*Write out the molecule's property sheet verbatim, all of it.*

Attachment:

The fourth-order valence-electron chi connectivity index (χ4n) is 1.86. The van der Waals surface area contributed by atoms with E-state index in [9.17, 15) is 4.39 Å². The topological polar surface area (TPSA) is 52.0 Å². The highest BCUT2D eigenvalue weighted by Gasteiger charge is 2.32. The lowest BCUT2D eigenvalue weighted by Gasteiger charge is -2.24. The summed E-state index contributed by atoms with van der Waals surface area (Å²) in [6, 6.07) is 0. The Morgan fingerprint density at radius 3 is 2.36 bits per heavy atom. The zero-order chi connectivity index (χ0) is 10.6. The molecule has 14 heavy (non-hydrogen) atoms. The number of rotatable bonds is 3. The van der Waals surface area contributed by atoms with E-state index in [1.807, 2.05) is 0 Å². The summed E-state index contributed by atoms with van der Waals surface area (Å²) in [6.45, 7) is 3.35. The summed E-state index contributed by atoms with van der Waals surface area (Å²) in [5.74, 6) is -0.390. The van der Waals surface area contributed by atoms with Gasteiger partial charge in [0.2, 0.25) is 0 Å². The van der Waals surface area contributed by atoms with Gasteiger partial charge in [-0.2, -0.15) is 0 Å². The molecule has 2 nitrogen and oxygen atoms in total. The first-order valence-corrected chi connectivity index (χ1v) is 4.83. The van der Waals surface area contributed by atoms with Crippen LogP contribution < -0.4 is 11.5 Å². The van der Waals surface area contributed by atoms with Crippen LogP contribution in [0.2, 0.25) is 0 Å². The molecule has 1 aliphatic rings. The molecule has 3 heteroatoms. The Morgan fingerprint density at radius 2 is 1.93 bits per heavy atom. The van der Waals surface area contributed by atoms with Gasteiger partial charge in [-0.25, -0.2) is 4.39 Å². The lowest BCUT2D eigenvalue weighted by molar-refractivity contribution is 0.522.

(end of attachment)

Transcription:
The fourth-order valence-electron chi connectivity index (χ4n) is 1.86. The van der Waals surface area contributed by atoms with E-state index in [9.17, 15) is 4.39 Å². The topological polar surface area (TPSA) is 52.0 Å². The highest BCUT2D eigenvalue weighted by Gasteiger charge is 2.32. The lowest BCUT2D eigenvalue weighted by Gasteiger charge is -2.24. The summed E-state index contributed by atoms with van der Waals surface area (Å²) in [6, 6.07) is 0. The Morgan fingerprint density at radius 3 is 2.36 bits per heavy atom. The zero-order chi connectivity index (χ0) is 10.6. The molecule has 14 heavy (non-hydrogen) atoms. The number of rotatable bonds is 3. The van der Waals surface area contributed by atoms with E-state index in [1.807, 2.05) is 0 Å². The summed E-state index contributed by atoms with van der Waals surface area (Å²) in [6.45, 7) is 3.35. The summed E-state index contributed by atoms with van der Waals surface area (Å²) in [5.74, 6) is -0.390. The van der Waals surface area contributed by atoms with Gasteiger partial charge in [0.2, 0.25) is 0 Å². The van der Waals surface area contributed by atoms with Gasteiger partial charge in [-0.2, -0.15) is 0 Å². The molecule has 2 nitrogen and oxygen atoms in total. The first-order valence-corrected chi connectivity index (χ1v) is 4.83. The van der Waals surface area contributed by atoms with Crippen LogP contribution < -0.4 is 11.5 Å². The van der Waals surface area contributed by atoms with Crippen LogP contribution in [0.2, 0.25) is 0 Å². The molecule has 1 aliphatic rings. The molecule has 3 heteroatoms. The Morgan fingerprint density at radius 2 is 1.93 bits per heavy atom. The van der Waals surface area contributed by atoms with Gasteiger partial charge in [-0.25, -0.2) is 4.39 Å². The lowest BCUT2D eigenvalue weighted by molar-refractivity contribution is 0.522.